An official website of the United States government
Here's how you know
A .mil website belongs to an official U.S. Department of Defense organization in the United States.
A lock (lock ) or https:// means you’ve safely connected to the .mil website. Share sensitive information only on official, secure websites.

News Search
NEWS | June 1, 2020

In rolls the night shift at Joint Base Charleston

By Airman 1st Class Cory Davis Joint Base Charleston Public Affairs

It’s common for people who work during the weekday at Joint Base Charleston, South Carolina, to hear the sounds of Retreat and the National Anthem at 4:30 p.m.. It’s also normal for people who live either on the base or near it to hear aircraft taking off for local training flights and real-world missions as they wind down at night and prepare to go to sleep. This is a normal occurrence at JB Charleston; however, this may beg the question, who’s working on the base so late at night?


The reality is JB Carleston operates and is maintained 24 hours a day, seven days a week, and common shifts are days, swings and midnights. 


The Airmen who work to keep C-17’s operational understand these different shifts, and they adjust their lives accordingly. 


After all, the mission at JB Charleston never sleeps. While many military members are at home for the night, there are still others operating after normal business hours to ensure the Air Force continues to run smoothly and is ready to execute rapid global mobility.


    For Staff Sgt. Walter Cooper and Airman 1st Class Tyler Ragdale, both aerospace power general crew chiefs assigned to the 437th Aircraft Maintenance Squadron, swing shift is their current work schedule. They have adjusted their lives to meet the needs of the JB Charleston mission, and they find both benefits and value working their shift.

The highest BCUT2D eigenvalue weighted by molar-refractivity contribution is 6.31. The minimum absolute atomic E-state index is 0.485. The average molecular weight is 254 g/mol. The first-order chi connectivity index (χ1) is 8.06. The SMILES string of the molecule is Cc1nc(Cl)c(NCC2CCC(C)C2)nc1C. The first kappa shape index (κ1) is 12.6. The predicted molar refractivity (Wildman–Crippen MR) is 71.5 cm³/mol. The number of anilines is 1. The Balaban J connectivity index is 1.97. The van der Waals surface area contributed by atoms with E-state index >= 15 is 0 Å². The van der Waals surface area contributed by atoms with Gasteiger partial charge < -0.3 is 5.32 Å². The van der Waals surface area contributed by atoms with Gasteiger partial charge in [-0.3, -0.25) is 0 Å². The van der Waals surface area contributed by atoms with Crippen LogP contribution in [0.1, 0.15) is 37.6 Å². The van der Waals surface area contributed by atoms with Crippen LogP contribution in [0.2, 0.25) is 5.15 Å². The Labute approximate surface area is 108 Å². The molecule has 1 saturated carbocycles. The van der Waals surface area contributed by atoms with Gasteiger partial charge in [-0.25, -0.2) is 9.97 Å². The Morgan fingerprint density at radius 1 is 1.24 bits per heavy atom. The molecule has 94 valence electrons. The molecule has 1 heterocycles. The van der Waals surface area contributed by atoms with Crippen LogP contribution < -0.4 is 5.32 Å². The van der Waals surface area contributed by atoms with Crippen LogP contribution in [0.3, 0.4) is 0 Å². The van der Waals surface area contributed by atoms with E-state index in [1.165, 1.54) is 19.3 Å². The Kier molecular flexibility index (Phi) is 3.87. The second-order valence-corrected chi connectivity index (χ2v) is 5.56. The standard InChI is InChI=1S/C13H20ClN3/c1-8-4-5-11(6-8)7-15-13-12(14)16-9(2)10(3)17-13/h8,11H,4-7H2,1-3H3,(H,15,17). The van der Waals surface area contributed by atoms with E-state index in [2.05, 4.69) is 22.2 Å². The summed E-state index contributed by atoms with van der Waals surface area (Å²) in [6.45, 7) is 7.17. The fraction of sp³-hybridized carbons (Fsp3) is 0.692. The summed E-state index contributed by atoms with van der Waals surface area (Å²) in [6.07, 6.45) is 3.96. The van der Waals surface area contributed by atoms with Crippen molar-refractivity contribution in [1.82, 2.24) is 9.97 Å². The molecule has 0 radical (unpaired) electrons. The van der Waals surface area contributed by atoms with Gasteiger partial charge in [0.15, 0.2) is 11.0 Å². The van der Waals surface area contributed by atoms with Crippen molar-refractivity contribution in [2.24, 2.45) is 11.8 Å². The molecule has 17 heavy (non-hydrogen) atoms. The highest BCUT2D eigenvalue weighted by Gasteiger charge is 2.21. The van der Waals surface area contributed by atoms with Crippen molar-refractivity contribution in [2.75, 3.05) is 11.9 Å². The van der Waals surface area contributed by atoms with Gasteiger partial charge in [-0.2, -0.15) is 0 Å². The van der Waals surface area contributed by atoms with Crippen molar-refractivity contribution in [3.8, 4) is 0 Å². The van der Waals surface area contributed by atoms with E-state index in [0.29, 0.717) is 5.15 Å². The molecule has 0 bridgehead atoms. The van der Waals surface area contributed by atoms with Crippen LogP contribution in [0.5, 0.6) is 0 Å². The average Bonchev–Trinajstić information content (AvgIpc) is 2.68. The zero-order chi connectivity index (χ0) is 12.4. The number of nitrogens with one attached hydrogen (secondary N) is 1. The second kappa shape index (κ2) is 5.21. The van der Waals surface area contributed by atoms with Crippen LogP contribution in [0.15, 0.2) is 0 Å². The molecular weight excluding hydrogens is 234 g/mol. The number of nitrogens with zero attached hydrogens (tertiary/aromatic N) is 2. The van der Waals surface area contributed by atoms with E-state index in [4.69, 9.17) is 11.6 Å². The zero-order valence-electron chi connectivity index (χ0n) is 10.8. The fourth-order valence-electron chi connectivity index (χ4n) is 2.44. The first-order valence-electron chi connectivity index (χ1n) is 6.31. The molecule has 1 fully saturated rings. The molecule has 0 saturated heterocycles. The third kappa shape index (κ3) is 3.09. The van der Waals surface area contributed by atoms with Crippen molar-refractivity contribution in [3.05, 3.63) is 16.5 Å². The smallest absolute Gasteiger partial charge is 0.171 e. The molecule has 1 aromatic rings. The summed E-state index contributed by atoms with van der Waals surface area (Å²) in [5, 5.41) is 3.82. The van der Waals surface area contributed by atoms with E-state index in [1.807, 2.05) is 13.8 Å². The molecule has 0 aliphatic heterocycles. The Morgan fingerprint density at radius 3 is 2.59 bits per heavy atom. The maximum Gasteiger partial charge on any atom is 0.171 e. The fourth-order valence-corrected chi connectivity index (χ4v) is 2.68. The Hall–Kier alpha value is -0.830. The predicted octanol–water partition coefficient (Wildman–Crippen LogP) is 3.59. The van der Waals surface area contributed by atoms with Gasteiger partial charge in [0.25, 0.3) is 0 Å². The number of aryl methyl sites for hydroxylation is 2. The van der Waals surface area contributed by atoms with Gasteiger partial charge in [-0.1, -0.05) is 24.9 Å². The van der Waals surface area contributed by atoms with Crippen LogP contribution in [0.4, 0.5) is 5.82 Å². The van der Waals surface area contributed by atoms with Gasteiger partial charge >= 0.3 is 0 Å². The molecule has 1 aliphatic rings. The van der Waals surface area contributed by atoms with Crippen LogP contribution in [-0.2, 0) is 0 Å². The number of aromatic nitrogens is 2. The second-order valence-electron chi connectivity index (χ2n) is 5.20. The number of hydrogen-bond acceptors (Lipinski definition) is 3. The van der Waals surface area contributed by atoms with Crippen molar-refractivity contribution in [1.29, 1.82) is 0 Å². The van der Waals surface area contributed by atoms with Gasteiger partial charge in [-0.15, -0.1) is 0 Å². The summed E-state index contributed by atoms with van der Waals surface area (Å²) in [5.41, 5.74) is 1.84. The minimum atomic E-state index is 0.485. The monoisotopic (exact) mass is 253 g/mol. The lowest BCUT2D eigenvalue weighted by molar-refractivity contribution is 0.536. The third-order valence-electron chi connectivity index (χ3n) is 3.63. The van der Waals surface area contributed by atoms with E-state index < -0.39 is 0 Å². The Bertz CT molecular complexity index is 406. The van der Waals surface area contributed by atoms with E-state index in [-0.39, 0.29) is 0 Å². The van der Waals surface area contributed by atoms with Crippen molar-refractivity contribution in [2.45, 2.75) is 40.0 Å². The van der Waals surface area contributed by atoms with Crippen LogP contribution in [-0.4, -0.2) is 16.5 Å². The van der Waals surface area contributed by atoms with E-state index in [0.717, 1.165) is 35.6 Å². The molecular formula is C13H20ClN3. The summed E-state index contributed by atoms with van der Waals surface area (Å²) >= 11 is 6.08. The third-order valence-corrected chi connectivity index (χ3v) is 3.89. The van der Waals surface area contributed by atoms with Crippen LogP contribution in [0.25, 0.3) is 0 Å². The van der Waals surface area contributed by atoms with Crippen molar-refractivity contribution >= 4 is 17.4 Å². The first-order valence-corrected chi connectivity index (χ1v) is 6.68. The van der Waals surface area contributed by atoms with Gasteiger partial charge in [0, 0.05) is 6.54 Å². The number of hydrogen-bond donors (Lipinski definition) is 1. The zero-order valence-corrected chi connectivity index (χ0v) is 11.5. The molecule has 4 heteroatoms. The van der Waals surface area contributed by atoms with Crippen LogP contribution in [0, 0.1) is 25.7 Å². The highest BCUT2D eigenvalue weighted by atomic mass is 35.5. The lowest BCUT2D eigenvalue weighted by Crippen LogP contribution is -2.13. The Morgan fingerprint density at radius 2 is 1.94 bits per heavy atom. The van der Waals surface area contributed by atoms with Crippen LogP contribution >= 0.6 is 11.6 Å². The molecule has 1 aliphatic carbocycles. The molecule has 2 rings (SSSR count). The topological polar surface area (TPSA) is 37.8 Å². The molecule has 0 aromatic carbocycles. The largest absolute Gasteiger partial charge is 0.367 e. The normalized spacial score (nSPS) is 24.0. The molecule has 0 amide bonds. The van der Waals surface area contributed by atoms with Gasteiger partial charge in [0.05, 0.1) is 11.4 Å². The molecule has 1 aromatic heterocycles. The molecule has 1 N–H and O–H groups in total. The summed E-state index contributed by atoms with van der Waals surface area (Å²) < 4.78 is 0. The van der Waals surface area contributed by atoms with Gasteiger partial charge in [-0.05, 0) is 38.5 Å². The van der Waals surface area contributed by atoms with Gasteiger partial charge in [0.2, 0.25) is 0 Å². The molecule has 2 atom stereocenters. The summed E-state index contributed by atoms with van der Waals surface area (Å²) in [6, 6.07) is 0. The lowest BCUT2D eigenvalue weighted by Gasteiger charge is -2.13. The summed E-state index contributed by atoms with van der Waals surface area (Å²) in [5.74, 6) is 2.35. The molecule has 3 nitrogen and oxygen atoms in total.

“I feel like on swing shifts I learn a little more because, at least for us, we slow down a little bit,” said Ragdale. “It's not necessarily fast-paced, but we still get the job done.”


For some, swing shifts can be more than just a late night of working. It can create memorable moments and bonds.

    “Friday nights on swing shifts are the best day in the world,” said Ragsdale. We can't anticipate it being one of the roughest days because we kind of finish up the workflow for the week. Usually we do a group dinner type deal. We order out food and bring it all in and eat together. We know it can be a rough day. Then again, sometimes it's an easy day, too. It just depends on how the work week goes and how well we can accomplish all our jobs and stuff like that. The best part is the times when we get to sit down together and eat, laugh and joke on our lunch.”


Staying up late or even all night can leave a person feeling exhausted. It doesn't all have to be bad though, there can be some positives, said Cooper.


“During the day it’s kind of hard for us to get things accomplished while we’re at work but on swing shifts, you don’t come in to work until three o'clock,” he said. “ So anything that you need to do, whether it's a run to the DMV, or go to a medical appointment, it’s easier to do.”


    The mission is not always complete during normal business hours and can sometimes create a need for different kinds of work environments. From sunup to past sundown JB Charleston and the United States Air Force are executing rapid global mobility around the clock.